Both stores are clean, new and well-stocked. There's only one real difference: the prices are better at the poor grocery store...and everything else is better at the rich grocery store. Basically, you pay a premium for things to be a little prettier and, yes, for people to be a little friendlier.
Don't get me wrong: there are friendly people at the poor grocery store, there just aren't as many. Maybe they hire happier people at the rich grocery store. Or maybe they pay them more, so they're happier. Or maybe it's just part of the job description.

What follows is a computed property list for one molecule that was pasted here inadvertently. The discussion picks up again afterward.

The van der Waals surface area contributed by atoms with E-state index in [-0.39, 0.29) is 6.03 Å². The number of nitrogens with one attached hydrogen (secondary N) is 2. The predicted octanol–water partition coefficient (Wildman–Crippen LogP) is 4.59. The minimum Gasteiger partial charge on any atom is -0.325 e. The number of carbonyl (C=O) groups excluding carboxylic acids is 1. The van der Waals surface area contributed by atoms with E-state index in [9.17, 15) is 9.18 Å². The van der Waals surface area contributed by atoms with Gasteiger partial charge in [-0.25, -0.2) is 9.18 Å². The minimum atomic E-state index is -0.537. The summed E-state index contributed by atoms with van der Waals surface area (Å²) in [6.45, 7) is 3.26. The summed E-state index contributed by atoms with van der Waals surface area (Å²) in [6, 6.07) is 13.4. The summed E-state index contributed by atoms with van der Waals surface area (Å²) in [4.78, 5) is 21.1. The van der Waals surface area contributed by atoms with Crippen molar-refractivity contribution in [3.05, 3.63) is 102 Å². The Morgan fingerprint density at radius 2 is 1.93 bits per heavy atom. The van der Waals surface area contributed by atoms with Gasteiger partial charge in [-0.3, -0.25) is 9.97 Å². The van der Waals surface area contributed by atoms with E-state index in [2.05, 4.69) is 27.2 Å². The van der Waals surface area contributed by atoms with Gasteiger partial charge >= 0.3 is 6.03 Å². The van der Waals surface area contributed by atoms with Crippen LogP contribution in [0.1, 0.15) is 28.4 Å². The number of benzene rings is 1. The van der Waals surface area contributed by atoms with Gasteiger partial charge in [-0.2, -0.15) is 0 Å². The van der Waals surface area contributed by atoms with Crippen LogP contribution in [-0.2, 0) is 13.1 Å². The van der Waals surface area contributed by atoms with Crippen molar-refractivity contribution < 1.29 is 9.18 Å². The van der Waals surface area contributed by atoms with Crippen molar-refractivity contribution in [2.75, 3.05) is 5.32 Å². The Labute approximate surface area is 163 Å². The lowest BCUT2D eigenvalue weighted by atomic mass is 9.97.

That's not the point of today's lesson. Because unless they're poking them with sticks at the rich grocery store, or doing something equally despicable to make them smile, all I know is all things being equal, and especially when they're not so equal, when I'm feeling a little ill or low or pressed for time, I'd rather go to the rich grocery store. Partly because they're nice to me, but also because being around them makes it easier for me to be nice.
Which got me to thinking: instead of it being selfish of me to say "no" or set terms that work for me or charge enough to keep myself from worry, could it be that I'm just enabling myself to be a better conveyor of happiness?
Lesson #18: Do what you can to keep yourself a strong link in the chain.